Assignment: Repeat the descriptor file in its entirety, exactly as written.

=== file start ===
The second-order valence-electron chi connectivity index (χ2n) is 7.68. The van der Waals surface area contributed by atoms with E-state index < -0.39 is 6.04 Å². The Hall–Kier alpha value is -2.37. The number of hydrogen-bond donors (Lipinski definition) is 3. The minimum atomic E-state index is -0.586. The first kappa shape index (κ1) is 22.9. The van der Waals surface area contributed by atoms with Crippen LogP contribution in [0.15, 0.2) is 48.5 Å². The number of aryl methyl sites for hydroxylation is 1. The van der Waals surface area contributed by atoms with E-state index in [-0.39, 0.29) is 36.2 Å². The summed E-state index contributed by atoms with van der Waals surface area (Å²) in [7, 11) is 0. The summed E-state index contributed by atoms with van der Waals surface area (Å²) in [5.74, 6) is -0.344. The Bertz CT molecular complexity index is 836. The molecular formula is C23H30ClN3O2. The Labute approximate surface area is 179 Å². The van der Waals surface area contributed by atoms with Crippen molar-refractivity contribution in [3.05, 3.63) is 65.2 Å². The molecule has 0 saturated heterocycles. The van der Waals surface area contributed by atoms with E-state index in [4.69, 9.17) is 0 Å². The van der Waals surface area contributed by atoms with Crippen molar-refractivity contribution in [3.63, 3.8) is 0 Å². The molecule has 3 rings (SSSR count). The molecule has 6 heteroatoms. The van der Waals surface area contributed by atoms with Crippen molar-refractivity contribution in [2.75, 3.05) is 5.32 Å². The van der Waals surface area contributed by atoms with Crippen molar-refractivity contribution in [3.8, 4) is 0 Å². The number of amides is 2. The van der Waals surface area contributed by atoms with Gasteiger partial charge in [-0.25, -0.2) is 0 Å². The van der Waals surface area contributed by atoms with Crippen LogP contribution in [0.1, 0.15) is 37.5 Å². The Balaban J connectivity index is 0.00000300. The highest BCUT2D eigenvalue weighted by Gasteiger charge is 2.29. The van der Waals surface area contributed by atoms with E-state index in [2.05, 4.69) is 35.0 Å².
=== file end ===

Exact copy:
The second-order valence-electron chi connectivity index (χ2n) is 7.68. The van der Waals surface area contributed by atoms with E-state index < -0.39 is 6.04 Å². The Hall–Kier alpha value is -2.37. The number of hydrogen-bond donors (Lipinski definition) is 3. The minimum atomic E-state index is -0.586. The first kappa shape index (κ1) is 22.9. The van der Waals surface area contributed by atoms with Crippen LogP contribution in [0.15, 0.2) is 48.5 Å². The number of aryl methyl sites for hydroxylation is 1. The van der Waals surface area contributed by atoms with E-state index in [-0.39, 0.29) is 36.2 Å². The summed E-state index contributed by atoms with van der Waals surface area (Å²) in [7, 11) is 0. The summed E-state index contributed by atoms with van der Waals surface area (Å²) in [5.74, 6) is -0.344. The Bertz CT molecular complexity index is 836. The molecular formula is C23H30ClN3O2. The Labute approximate surface area is 179 Å². The van der Waals surface area contributed by atoms with Crippen molar-refractivity contribution in [3.05, 3.63) is 65.2 Å². The molecule has 0 saturated heterocycles. The van der Waals surface area contributed by atoms with E-state index in [4.69, 9.17) is 0 Å². The van der Waals surface area contributed by atoms with Crippen molar-refractivity contribution in [3.63, 3.8) is 0 Å². The molecule has 3 rings (SSSR count). The molecule has 6 heteroatoms. The van der Waals surface area contributed by atoms with Crippen molar-refractivity contribution in [2.75, 3.05) is 5.32 Å². The van der Waals surface area contributed by atoms with Crippen molar-refractivity contribution in [3.8, 4) is 0 Å². The number of amides is 2. The van der Waals surface area contributed by atoms with Gasteiger partial charge in [-0.25, -0.2) is 0 Å². The van der Waals surface area contributed by atoms with Crippen LogP contribution in [0.1, 0.15) is 37.5 Å². The Balaban J connectivity index is 0.00000300. The highest BCUT2D eigenvalue weighted by Gasteiger charge is 2.29. The van der Waals surface area contributed by atoms with E-state index in [2.05, 4.69) is 35.0 Å².